The Light Shines in the Darkness

John 1:1-13

I first wrote about these verses in the devotion this past Advent, remarking on the depth of meaning of the term “logos” that is so central to this passage. “In the beginning was the Word, and the Word was with God, and the Word was God.”

But here and now, on this first day of spring, in the season of Lent—which itself means “spring”—the very day that marks day growing longer than night, I am struck more by the verses in this passage that have to do with light. “The light shines in the darkness, and the darkness did not overcome it. . . The true light, which enlightens everyone, was coming into the world.”

During Advent, this last sentence might refer to the coming of the infant Jesus. Now that it’s Lent, it feels like John is describing the darkness of the human condition before Jesus died for us only to rise again in glory at Easter. “He was in the world, and the world came into being through him; yet the world did not know him. He came to what was his own, and his own people did not accept him.” What darkness is our ignorance!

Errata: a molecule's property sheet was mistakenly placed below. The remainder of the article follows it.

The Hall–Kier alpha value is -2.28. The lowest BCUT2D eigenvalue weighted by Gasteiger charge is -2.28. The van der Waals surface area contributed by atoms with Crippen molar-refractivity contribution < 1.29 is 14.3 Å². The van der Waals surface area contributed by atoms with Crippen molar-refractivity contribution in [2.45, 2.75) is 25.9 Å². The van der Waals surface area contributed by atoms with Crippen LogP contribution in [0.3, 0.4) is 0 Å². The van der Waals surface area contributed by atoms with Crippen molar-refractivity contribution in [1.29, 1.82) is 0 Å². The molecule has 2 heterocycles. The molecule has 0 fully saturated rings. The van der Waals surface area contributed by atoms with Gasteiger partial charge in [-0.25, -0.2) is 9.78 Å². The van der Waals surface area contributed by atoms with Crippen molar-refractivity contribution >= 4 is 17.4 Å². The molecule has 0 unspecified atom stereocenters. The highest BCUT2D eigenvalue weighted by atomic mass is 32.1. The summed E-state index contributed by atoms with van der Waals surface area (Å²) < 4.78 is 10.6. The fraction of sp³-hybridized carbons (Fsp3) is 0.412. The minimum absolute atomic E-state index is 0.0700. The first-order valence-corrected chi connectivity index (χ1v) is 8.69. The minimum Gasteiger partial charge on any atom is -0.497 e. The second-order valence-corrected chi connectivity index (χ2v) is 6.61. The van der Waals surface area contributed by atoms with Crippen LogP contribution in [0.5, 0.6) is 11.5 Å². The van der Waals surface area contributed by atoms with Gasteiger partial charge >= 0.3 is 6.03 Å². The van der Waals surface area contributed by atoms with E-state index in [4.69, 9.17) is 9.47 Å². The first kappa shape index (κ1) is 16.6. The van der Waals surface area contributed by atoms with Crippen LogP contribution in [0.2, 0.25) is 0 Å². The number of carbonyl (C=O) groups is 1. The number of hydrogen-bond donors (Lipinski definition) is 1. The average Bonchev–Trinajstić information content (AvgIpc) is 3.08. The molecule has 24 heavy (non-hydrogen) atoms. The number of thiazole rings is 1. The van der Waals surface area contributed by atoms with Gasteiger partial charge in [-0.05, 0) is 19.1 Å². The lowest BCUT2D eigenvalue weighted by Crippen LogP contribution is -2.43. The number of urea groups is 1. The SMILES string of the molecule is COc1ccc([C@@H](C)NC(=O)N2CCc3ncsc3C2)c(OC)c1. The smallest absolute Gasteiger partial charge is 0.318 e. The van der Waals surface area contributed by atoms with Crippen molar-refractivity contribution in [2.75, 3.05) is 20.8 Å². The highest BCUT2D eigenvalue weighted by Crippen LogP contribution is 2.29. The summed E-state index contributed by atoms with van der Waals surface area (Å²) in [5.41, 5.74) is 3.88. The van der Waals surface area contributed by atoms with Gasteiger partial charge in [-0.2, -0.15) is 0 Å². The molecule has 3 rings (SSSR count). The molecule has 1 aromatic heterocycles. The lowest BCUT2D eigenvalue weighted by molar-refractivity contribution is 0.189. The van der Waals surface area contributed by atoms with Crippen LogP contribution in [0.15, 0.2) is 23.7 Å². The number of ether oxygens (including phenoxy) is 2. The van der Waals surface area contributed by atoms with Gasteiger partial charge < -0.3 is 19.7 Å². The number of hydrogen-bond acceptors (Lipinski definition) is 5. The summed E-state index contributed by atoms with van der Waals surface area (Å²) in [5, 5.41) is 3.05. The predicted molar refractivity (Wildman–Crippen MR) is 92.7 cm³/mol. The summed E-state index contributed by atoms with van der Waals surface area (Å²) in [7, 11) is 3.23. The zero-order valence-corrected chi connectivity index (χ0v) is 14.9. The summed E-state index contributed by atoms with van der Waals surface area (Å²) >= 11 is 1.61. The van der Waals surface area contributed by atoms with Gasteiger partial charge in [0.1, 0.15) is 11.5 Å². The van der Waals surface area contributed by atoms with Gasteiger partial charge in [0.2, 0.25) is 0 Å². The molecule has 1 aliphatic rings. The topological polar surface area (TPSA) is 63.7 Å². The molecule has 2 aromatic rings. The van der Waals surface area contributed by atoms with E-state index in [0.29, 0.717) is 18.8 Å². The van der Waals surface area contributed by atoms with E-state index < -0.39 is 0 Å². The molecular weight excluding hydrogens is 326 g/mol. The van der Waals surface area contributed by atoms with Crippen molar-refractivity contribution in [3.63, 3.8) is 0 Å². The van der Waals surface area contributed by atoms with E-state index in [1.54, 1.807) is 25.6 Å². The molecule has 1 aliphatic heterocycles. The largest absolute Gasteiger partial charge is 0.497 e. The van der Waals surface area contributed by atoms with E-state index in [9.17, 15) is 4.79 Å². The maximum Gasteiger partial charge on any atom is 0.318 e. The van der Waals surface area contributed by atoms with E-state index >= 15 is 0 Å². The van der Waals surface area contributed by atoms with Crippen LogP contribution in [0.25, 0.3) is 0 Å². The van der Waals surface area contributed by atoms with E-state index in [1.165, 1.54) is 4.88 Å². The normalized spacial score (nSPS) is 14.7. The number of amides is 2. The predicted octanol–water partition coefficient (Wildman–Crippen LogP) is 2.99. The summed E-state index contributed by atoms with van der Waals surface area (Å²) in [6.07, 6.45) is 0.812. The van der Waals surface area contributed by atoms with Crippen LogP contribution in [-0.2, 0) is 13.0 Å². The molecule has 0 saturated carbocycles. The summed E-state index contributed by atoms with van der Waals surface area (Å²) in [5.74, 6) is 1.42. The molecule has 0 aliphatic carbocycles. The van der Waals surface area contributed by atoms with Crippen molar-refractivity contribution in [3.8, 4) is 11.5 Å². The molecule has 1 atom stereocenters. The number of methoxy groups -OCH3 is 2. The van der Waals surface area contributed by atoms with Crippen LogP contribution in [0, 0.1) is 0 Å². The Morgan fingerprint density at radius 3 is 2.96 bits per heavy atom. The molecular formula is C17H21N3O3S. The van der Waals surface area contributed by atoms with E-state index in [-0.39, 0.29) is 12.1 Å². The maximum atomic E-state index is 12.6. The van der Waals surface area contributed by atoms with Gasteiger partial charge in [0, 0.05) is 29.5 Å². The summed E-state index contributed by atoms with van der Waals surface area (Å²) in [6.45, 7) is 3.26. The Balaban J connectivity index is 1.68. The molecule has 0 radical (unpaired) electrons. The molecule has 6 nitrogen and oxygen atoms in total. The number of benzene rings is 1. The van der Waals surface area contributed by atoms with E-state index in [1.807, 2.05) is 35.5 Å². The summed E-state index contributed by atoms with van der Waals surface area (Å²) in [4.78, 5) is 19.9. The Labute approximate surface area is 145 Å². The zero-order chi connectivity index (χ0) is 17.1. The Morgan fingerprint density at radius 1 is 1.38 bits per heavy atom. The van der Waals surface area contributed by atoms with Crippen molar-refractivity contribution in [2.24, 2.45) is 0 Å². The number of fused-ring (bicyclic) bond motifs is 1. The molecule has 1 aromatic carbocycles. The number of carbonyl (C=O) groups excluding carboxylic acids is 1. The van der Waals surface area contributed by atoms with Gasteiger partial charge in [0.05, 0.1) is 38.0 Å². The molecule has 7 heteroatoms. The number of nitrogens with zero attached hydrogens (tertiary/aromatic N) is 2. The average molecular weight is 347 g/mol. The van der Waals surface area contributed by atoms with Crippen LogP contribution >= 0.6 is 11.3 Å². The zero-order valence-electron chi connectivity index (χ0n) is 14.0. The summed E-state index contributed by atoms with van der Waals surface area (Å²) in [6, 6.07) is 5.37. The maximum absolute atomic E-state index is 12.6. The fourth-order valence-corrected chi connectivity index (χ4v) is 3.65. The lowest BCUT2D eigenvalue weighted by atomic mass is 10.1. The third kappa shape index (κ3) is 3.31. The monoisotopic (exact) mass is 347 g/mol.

We did not know Jesus until he died for us, but when he did, true light entered our world. And that light—light out of darkness, life out of death—means regeneration, nourishment, and flourishing for our spiritual selves. As the natural light grows around us this season, so does the spiritual light within us.

Eric Johnson

Comments are closed.